Travel Guides

Rick Steves’ Europe Through the Back Door¬† Rick Steves has been my best friend in planning the several trips we have made to Europe. He and I share a common philosophy about travel: While in a foreign country, one should soak up as much of the authentic culture as possible. Eat where they eat. Sleep in their neighborhoods. Shop in their markets. Why would I want to travel to Istanbul to sleep in an American chain hotel and eat at McDonalds? I can do that here.

Steves puts his decades of experience to work for me, and helps me find those quirky, off-the-beaten-path places that put me in direct contact with the people I am visiting. Our family is eternally grateful to him for introducing us to one of our favorite destinations EVER: Vernazza in the Cinque Terra (along the Italian Riviera). Europe Through the Backdoor gives a great overview and some general travel tips that are helpful wherever you might find yourself in Europe. His guides for individual countries give more specific information.

I especially like his walking guides, both for cities and for museums, highlighting attractions on the way. And, not surprisingly, I appreciate the historical information as well as curiosities and trivia.

DK Eyewitness Travel Top 10 Concise. Full color illustrations. Small enough to slide into your back pocket. They always include helpful street and metro maps. Usually specific to a city or a region (like Provence). We have them for New York, Chicago, Paris, Dublin, and London. They begin by giving their top ten things to see in the city. Then they give top ten lists for categories: museums, pubs, restaurants, hotels, children’s attractions, sporting events, etc… They usually include a list of excursions outside the city as well. For example, the Dublin guide gave us information about the whole of Ireland. While Rick Steves takes you in through the back door, these guides will make sure you know about all the major don’t miss attractions.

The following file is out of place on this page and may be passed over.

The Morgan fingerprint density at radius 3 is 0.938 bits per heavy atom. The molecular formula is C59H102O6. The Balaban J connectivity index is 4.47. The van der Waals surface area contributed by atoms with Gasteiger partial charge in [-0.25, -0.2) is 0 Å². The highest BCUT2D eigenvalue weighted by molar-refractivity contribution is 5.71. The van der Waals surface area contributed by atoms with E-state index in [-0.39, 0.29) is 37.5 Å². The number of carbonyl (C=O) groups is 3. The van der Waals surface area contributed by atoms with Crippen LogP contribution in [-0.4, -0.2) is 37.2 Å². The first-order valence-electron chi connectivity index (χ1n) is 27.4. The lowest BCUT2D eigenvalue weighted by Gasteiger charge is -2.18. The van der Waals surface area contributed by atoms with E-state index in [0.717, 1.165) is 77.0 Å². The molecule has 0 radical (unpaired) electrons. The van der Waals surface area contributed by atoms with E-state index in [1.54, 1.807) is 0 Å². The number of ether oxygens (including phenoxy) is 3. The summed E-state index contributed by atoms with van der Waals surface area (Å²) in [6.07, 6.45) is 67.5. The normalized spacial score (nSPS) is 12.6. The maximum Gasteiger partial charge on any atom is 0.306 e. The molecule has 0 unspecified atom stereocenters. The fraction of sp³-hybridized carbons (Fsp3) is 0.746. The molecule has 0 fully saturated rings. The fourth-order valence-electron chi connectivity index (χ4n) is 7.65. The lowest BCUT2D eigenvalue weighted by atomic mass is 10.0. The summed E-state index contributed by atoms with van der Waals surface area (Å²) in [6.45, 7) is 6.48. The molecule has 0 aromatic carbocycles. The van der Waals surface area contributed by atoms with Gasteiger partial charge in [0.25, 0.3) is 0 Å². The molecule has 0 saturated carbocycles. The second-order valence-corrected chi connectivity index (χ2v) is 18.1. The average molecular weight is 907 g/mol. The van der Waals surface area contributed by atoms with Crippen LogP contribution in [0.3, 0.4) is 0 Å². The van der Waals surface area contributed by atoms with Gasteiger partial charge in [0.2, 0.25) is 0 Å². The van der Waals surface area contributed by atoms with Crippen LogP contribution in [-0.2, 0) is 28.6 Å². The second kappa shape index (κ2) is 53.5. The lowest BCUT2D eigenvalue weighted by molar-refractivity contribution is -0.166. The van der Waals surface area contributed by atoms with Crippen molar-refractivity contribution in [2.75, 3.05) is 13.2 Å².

If I still need info after consulting these two sources, I consult guides from Frommer’s and Fodor’s. I love that they too are now adding color photographs to many of their guides. I like the traveling philosophy of the Lonely Planet guides and have, at times, found valuable information therein. But, I find their organizational system cumbersome.

Travelogues

The Art of Travel by Alain de Botton  I make an unusual exception here in that this is the first book I have ever included on a booklist before having read the whole of it. The portions I have read convince me that, if the rest were rubbish (most unlikely) it would still be a valuable read. The author is a contemplative. He takes as his companions on his exploits artists and writers who give him new eyes with which to see the world. He rolls around ideas and observations that are most intriguing. Thoughts about anticipation, curiosity, beauty, art, and seeing our own everyday world as a destination worthy of reflection.

To the Field of Stars by Father Kevin A. Codd¬† A compelling personal story of pilgrimage, of discovery, of communion…along the Camino de Santiago de Compostela. This pilgrimage is on my own bucket list. Father Codd’s beautiful account of struggle and pain, generosity and joy is stoking my desire.